Social media, the buzz phrase of the last few years, is here to stay. The utopian vision of what the Internet might become has surpassed even the most idealistic of early expectations. In contrast to printed media such as newspapers and magazines, the phenomenon that is social media refers to online media content that in some way garners participation, contribution and feedback from users. Social networks, forums, podcasts, blogs and content communities are all examples of social media communities where users share a common interest such as photography, travel or a favorite TV show.
Examples of social media include YouTube, Blogspot, MySpace, Twitter, Foursquare and Linked In, but the most recognized example is the social networking site, Facebook. Launched in 2004, by Harvard University student and now legendary Mark Zuckerberg, the leader of the social media pack has attracted over 500 million active users to a site that is second only to Google in global popularity. Over 50% of users access the site at least once a day, interacting with over 900 million objects like pages, groups and events.
The unschooled business owner may consider Facebook and its counterparts to be a frivolous waste of time. That supposition couldn’t be further from the truth. Facebook and other examples of social media presents business owners and brand managers with an unequalled opportunity to pitch their product or service to millions of users, reaping the benefits of direct collaboration with potential and existing customers.
Companies considering building a social media presence can’t help but be inspired by some of the success stories coming out about how new brands have launched, old brands have been revived and incredible commercial success has been achieved. Here, we look at an example of how the power of social media can be harnessed for commercial gain.
‘The Best Job in the World’
In 2009, the tourism board for the little known Hamilton Island in Queensland, Australia, launched an online search for a new caretaker of the island. The winner of the ‘Best Job in the World‘ would fulfill a six-month post on the island, enjoying a $150,000(AUD) salary. The campaign was directed from Facebook with strategic complementary content made available on Twitter and YouTube. The relatively small marketing budget of $2.5 million, boosted by word of mouth and fortuitous public relations, attracted nearly seven million visitors to the official site, 35,000 video applications from over 200 countries and 9000 ticket sales. The global publicity garnered from this single campaign was estimated to be in the region of $390 million.
This incredible feat didn’t go unnoticed in the marketing world, when the campaign achieved a clean sweep at the International Cannes Advertising Festival 2009. ‘The Best Job in the World’ was deemed worthy of the Grand Prix award in direct, cyber and PR categories. The campaign managers didn’t stop there. The British winner, Ben Southall, toured the island and shared the whole experience through a dedicated video blog, regular tweets and Flickr album. Hailed as the most successful marketing campaign ever, tangible and lasting benefits for Hamilton Island include not only increased tourism, but also greater commercial interest and new partnerships with travel and flight providers. The impetus to keep going remains to this day, with the latest offerings being the ‘Best Expedition in the World’, a blog following Southall’s exploration of the Great Barrier Reef and the ‘Vitamin Me’ campaign. Interested parties are invited to submit an entertaining blog post to the Asia-Pacific b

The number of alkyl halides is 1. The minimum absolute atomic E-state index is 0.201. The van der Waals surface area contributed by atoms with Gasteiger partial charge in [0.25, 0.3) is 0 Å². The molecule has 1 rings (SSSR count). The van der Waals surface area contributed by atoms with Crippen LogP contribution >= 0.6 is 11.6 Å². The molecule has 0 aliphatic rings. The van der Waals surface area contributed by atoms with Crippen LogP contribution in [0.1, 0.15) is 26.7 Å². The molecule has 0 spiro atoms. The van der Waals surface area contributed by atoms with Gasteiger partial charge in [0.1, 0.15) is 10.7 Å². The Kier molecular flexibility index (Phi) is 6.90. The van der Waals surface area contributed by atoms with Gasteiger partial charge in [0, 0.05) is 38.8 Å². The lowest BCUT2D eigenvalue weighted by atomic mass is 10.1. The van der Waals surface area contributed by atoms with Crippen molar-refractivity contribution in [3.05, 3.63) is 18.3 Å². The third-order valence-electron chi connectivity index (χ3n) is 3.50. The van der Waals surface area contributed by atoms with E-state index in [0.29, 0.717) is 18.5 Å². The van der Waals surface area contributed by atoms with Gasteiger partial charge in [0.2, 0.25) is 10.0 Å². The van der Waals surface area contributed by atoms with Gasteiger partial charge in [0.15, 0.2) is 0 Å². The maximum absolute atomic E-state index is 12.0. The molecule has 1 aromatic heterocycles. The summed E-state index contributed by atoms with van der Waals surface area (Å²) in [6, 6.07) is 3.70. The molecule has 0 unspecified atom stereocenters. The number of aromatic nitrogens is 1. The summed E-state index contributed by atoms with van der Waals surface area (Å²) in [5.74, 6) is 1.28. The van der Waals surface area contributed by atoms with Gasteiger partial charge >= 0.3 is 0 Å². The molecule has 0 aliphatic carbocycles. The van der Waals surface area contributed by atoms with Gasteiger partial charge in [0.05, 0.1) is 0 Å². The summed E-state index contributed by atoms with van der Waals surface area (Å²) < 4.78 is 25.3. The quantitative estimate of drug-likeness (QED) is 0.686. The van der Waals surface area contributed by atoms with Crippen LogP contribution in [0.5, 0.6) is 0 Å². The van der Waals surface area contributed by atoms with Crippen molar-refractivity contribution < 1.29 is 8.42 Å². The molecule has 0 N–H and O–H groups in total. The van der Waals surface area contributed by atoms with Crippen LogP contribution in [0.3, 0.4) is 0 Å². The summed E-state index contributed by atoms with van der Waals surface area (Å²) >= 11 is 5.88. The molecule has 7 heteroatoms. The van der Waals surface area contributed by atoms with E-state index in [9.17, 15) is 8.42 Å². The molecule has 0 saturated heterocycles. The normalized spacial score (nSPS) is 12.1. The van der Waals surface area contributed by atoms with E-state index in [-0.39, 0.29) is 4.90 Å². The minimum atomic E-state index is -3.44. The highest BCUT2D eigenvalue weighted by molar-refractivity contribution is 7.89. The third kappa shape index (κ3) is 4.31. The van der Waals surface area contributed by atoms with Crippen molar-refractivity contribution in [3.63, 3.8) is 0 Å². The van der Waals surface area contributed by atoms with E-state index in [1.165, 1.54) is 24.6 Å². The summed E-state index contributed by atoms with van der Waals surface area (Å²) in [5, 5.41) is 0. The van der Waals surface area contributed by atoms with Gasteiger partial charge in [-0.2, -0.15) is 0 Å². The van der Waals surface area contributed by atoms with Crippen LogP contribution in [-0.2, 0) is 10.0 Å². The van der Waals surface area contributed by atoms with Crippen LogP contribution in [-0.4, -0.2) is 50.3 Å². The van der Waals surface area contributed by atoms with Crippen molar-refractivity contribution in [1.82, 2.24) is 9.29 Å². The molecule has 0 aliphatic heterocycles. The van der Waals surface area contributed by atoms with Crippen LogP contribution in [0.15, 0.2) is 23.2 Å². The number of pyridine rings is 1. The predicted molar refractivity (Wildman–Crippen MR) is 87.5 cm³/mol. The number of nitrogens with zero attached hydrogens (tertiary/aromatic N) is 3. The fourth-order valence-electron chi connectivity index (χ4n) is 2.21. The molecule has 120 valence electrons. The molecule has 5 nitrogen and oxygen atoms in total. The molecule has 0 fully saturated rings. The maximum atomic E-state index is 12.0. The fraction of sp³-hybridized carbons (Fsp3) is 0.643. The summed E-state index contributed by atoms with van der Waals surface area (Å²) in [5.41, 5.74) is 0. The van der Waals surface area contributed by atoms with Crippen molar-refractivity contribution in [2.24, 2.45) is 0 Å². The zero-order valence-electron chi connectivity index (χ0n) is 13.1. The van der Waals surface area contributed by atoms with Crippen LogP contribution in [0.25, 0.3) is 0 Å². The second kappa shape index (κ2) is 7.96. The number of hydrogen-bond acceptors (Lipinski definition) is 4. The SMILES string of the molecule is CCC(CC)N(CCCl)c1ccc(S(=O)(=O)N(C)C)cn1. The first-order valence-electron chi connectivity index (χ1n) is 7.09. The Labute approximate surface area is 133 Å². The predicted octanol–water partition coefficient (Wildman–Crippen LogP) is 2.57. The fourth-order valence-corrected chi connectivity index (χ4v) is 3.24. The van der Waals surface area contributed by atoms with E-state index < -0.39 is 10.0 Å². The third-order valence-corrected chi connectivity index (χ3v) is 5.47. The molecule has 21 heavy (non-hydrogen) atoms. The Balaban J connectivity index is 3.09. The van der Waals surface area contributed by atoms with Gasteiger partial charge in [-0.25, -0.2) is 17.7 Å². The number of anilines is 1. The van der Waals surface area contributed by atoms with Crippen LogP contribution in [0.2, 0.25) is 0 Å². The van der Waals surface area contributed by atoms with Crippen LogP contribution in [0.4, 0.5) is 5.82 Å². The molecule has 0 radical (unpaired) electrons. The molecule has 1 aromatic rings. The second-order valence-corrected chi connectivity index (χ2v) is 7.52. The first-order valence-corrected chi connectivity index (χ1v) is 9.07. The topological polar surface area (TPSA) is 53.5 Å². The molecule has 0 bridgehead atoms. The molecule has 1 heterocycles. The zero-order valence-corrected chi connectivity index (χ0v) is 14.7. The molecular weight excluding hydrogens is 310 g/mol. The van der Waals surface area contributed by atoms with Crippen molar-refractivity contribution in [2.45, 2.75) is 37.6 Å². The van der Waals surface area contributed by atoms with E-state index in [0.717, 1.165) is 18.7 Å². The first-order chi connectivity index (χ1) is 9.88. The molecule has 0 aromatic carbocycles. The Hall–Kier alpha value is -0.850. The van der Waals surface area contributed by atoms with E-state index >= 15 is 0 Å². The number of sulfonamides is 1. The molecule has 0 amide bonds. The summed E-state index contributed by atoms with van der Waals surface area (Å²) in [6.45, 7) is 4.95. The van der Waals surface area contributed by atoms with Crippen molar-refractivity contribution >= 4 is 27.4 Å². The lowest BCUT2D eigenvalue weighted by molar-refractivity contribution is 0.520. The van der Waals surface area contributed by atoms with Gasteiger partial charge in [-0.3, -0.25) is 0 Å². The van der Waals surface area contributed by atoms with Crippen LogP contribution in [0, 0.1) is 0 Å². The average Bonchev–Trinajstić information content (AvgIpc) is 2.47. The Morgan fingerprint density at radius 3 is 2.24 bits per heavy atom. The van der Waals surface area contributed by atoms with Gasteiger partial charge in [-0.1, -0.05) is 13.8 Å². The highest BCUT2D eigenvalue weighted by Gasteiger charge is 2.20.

log advertising community, Nuffnang Australia. The winner will receive a $5,000 holiday to Queensland. Far from flogging a dead horse, this campaign uses fresh and new ideas to keep the momentum and excitement at fever pitch.
Every Brand Can Find Their Own Hamilton Island
Admittedly, not all companies have the splendor of Hamilton Island with which to entice users, but lessons from this marketing strategy can be applied to campaigns of all shapes and sizes. The key thing to take away from this success story is how social media was used to achieve such impressive results.
The first thing to remember is that budgetary constraints need not make an idea a show-stopper. Marketing conducted online through social media has the ability to scale a campaign to dizzy heights. An advertisement in a newspaper or magazine is tomorrow’s recycling, whereas a clever video campaign, Facebook page or blog will last significantly longer and be seen by potentially millions more users. The main point is to have something credible and believable to offer. The benefits of a good story know no bounds.
By all means, measure traffic, but it is important to initially focus on providing great content as opposed to how many people will see it. If you create unique and interesting content, just one Facebook user who likes what they see may share it with an average of 130 ‘friends’. If ten of those friends did the same and so on, you’ll soon be in front of thousands, if not millions of prospects. As Kevin Costner was once told, ‘Build it and they will come.’
Social media presents businesses of all sizes with an attractive opportunity for commercial gain.
Laney Jackson is a full-time writer from New York City. A self-confessed social media expert, she satisfies her thirst for knowledge with an addiction to online education. She enjoys strong coffee and spends far too much time on the Internet.